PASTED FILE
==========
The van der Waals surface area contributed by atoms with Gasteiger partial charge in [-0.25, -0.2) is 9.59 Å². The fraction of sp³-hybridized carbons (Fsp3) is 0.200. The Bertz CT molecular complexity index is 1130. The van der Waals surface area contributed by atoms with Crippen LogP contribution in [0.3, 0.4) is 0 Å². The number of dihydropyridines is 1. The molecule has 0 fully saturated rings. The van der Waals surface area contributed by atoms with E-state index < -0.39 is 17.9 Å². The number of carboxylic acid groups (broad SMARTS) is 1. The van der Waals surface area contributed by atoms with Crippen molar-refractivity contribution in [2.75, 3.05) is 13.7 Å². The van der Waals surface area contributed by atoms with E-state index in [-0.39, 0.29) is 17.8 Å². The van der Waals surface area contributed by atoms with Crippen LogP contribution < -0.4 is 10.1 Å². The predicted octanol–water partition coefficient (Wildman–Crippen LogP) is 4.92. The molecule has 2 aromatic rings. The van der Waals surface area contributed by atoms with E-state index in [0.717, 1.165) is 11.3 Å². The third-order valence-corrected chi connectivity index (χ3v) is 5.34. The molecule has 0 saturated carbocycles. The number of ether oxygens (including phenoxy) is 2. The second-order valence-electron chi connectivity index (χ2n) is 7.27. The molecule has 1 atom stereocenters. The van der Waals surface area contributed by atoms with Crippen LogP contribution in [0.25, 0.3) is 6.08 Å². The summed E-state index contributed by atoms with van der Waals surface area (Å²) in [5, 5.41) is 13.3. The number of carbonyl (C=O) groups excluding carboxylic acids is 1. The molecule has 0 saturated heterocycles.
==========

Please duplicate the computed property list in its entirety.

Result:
The van der Waals surface area contributed by atoms with Gasteiger partial charge in [-0.25, -0.2) is 9.59 Å². The fraction of sp³-hybridized carbons (Fsp3) is 0.200. The Bertz CT molecular complexity index is 1130. The van der Waals surface area contributed by atoms with Crippen LogP contribution in [0.3, 0.4) is 0 Å². The number of dihydropyridines is 1. The molecule has 0 fully saturated rings. The van der Waals surface area contributed by atoms with E-state index < -0.39 is 17.9 Å². The number of carboxylic acid groups (broad SMARTS) is 1. The van der Waals surface area contributed by atoms with Crippen molar-refractivity contribution in [2.75, 3.05) is 13.7 Å². The van der Waals surface area contributed by atoms with E-state index in [-0.39, 0.29) is 17.8 Å². The van der Waals surface area contributed by atoms with Crippen LogP contribution < -0.4 is 10.1 Å². The predicted octanol–water partition coefficient (Wildman–Crippen LogP) is 4.92. The molecule has 2 aromatic rings. The van der Waals surface area contributed by atoms with E-state index in [0.717, 1.165) is 11.3 Å². The third-order valence-corrected chi connectivity index (χ3v) is 5.34. The molecule has 0 saturated carbocycles. The number of ether oxygens (including phenoxy) is 2. The second-order valence-electron chi connectivity index (χ2n) is 7.27. The molecule has 1 atom stereocenters. The van der Waals surface area contributed by atoms with Crippen LogP contribution in [0.25, 0.3) is 6.08 Å². The summed E-state index contributed by atoms with van der Waals surface area (Å²) in [5, 5.41) is 13.3. The number of carbonyl (C=O) groups excluding carboxylic acids is 1. The molecule has 0 saturated heterocycles.